“Noble Harry,” as Shakespeare dubs the character, is the quintessential heroic figure. He’s a man of action, a brilliant soldier, a king committed to justice only where he cannot show mercy, a believer in God’s sovereignty, and a romantic figure in his wooing of Kathrine. Shakespeare is far too talented a storyteller to leave even his heroic figures one-dimensional, though. There’s much more to Henry’s character than being a perfect king.
I’ve been rather preoccupied with the idea of Balance lately, both in the world around me and internally. A lack of balance frustrates me so much and yet many people seem to gravitate toward polarities rather than searching for middle ground.
Let’s look at Christianity for a quick example. I’m not sure if this is the case in your churches, but in the groups I attend the question of Sacred Names comes up every once in a while. One the one hand, you have people who only use the Hebrew names like Yahweh and Yeshua and claim others “have rejected the name of their God.” I’ve even heard of people who won’t talk with other Christians unless they can pronounce the sacred names “correctly” (which varies depending on who you talk with). Then on the other hand, you have people who say Sacred Namers have fallen into “a satanic doctrine that leads people into idolatry.”
It just seems so ridiculous to me. To the first claim, if God wanted us all speaking Hebrew He wouldn’t have confused the languages at the tower of Babel. Read more →
My first Fictional MBTI post was about Loki, and though it wasn’t the most complete or polished post it quickly became the most active in terms of comments. Even now, over a year and a half later, people are still posting new insights and observations on Loki’s character. And when the latest comments are more in-depth than the original post, it’s time for an update.
Quick note: my typing for Loki is wholly based on the Marvel Cinematic Universe, not on the comics or on Norse mythology. Loki is a controversial figure to type (as those 40 commends on the last post can attest), and his instability further complicates things. Also, I suspect Tom Hiddleston is an NF type, which would color his depiction of Loki.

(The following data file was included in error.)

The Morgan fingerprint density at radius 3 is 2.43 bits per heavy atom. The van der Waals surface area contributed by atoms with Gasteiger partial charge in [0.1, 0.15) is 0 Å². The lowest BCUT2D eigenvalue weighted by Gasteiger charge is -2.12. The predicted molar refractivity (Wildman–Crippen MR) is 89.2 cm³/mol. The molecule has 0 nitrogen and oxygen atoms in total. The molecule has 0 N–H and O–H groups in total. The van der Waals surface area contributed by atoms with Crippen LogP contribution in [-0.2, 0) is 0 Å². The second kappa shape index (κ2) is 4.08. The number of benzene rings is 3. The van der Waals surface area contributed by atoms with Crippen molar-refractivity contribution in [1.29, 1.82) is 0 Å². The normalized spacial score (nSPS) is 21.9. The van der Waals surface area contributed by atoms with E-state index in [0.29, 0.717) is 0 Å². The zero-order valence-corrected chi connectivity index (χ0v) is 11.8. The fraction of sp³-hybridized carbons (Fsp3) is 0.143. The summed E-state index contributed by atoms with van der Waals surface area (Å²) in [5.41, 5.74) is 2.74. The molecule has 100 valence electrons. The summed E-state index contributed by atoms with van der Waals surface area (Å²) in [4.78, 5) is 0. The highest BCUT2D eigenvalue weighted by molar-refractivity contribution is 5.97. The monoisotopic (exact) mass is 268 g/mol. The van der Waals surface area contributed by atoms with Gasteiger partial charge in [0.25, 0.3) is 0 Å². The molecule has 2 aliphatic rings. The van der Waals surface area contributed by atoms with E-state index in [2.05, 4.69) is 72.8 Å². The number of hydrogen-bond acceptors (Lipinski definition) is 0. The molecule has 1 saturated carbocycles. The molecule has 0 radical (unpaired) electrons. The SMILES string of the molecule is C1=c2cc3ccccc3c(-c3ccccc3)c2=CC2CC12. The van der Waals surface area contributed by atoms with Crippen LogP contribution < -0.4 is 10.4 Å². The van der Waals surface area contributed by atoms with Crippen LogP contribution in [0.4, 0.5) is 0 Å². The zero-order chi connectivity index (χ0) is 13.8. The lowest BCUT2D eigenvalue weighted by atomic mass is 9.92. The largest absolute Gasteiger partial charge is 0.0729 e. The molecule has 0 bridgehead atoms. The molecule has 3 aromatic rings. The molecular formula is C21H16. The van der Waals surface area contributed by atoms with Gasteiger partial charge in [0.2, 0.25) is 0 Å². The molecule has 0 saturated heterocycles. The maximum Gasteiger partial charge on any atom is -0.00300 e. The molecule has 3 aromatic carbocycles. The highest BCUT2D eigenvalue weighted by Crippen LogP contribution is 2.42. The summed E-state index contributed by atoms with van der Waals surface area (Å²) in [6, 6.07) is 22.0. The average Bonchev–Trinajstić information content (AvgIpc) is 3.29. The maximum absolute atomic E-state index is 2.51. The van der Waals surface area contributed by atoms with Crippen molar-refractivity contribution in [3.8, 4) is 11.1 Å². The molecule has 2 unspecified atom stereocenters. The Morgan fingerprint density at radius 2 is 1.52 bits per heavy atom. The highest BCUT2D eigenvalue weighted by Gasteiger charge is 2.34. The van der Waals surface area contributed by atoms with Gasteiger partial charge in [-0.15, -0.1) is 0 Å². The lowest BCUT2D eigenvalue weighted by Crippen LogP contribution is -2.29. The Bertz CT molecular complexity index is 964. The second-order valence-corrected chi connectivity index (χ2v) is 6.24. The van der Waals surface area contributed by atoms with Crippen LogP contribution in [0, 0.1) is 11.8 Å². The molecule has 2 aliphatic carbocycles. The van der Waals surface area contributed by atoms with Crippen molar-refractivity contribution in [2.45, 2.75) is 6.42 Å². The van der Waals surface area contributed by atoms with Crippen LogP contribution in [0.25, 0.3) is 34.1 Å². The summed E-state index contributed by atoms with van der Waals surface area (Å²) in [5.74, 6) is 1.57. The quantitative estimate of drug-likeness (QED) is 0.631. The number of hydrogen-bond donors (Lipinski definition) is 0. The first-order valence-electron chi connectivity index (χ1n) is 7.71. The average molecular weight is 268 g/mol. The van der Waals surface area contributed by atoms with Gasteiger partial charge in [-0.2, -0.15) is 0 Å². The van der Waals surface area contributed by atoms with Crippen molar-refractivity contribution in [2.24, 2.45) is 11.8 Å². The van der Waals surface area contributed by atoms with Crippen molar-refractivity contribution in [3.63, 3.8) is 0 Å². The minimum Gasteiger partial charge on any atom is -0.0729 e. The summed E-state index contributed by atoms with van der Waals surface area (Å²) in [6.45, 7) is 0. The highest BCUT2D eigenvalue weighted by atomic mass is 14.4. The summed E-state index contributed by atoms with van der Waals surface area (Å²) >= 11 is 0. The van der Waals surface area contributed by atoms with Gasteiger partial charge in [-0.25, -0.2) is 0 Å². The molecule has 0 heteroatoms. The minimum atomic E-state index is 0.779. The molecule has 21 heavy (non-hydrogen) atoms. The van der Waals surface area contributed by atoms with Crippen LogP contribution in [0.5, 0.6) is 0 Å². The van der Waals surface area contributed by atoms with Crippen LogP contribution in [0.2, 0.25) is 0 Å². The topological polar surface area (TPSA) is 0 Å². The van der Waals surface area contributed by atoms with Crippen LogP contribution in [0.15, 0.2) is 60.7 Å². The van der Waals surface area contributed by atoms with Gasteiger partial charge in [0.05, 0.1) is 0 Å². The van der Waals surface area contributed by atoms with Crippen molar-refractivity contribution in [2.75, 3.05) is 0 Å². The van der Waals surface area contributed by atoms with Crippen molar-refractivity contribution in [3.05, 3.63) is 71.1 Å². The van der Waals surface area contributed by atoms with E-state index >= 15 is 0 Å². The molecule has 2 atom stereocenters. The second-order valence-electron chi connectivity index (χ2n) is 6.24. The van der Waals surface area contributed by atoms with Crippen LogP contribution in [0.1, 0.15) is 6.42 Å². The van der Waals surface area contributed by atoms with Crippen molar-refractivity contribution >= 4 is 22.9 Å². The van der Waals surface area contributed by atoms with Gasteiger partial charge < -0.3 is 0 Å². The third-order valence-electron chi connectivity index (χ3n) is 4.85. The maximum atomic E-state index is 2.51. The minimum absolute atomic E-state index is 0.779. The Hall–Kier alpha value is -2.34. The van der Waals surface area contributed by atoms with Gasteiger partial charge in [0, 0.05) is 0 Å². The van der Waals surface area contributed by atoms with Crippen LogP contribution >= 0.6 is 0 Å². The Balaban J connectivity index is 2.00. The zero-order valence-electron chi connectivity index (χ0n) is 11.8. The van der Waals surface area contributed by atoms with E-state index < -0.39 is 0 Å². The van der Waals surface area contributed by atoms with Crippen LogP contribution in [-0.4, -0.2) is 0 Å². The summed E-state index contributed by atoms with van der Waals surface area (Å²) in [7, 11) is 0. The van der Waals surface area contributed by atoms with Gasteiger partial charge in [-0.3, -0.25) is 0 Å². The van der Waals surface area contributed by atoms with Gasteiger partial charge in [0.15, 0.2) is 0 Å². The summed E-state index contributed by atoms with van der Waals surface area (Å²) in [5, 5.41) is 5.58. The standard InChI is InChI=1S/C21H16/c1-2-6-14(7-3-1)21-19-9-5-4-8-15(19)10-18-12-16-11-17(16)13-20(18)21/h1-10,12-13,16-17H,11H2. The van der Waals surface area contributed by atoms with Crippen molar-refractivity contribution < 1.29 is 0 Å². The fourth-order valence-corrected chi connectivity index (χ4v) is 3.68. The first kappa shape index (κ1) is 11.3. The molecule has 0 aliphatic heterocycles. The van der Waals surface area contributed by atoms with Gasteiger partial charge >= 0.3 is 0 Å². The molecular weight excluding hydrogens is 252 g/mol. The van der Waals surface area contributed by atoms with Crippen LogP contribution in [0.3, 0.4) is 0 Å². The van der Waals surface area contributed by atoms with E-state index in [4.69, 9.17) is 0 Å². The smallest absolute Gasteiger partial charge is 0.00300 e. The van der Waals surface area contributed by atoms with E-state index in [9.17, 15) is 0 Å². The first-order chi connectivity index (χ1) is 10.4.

The letters “INFJ” stand for Introvert, iNtuitive, Feeling and Judging. This means INFJs lead with a function called Introverted Intuition (called “Perspectives” in the Personality Hacker system). Introverted Intuition is a perceiving function that takes in and processes information, and is particularly interested in things that can’t be directly experienced. Intuition is great at pattern recognition and extrapolating future possibilities, and I’ve never seen anyone argue Loki is not an Intuitive.
In INFJs, Introverted Intuition is supported by the decision-making function Extroverted Feeling (or “Harmony”). Types that use Extroverted Feeling are extremely good at reading people, and many INFJs say they can literally feel other peoples emotions. Typically, this results in a type that will avoid conflict at any cost because they don’t want to hurt people and because interpersonal tension hurts them as much as it does anyone else (contrary to popular belief, INFJs can be quite selfish). Loki has been avoiding conflict for most of his life — we just see him when he reaches the snapping point. You can see Loki’s Feeling side when he’s manipulating people (this comes easily for types that understand emotions and motivations), when he’s interacting with his mother, and in several scenes with Thor.